The outgoing head of the financial services regulator has claimed that the run on Northern Rock in 2007 could have been avoided if his advice had been taken to help Lloyds TSB take over the ailing bank.
Hector Sants, who is stepping down as chief executive of the Financial Services Authority at the end of June, said he urged the governor of the Bank of England, Sir Mervyn King, and the then chancellor Alistair Darling to provide liquidity support so that Lloyds could buy Northern Rock.
But the support was refused and Northern Rock subsequently required a taxpayer-funded bailout to avoid collapse, after customers rushed to withdraw their money.
In an interview with the BBC, Mr Sants said: "I think things would have been different if the government and Bank had taken my recommendation that they should provide liquidity support to Lloyds to purchase Northern Rock.
"I think that would have made a difference, it would have avoided the queues at Northern Rock and it would have changed the general climate in relation to the old building society sector that had moved into the banking sector.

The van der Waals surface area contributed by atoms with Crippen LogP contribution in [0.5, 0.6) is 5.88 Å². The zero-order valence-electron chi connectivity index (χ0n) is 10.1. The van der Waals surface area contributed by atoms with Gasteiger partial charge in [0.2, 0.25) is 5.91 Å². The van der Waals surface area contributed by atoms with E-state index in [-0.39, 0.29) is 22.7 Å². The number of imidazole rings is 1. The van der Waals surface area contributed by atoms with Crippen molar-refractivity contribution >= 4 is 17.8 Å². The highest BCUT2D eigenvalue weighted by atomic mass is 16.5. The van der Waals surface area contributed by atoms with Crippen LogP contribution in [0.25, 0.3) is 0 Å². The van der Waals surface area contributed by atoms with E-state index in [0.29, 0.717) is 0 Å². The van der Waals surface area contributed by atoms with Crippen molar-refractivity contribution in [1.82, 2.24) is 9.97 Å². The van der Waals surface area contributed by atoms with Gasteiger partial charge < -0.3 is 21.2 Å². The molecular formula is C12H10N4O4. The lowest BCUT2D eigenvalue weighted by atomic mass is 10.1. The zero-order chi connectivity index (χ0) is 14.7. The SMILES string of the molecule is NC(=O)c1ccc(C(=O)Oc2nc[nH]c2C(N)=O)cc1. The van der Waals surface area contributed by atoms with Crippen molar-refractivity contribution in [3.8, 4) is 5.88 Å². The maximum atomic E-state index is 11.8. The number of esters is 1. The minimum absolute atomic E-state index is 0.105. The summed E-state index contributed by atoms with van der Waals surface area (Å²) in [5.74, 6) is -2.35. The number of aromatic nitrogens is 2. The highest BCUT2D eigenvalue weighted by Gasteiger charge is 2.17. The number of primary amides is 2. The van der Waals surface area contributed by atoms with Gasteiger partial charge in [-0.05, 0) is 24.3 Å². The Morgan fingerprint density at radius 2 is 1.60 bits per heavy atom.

"So at that early stage, if we had avoided the Northern Rock problem, which we could have done through that action, then I think the tone and people's view of the UK banking sector would have been different."
Mr Sants also warned that the responsibilities of the Bank of England may be "just too great" for one person when the governor is handed powers to regulate financial services.
He backed Chancellor George Osborne's reforms to hand more powers to the Bank but cautioned: "We could be concerned that the operational task given to the governor as an individual - of course, that will be a new governor by the time the reforms come into place - is just too great... I'm comfortable with the powers given to the institution, but I would have a greater spread with how those powers are divided up."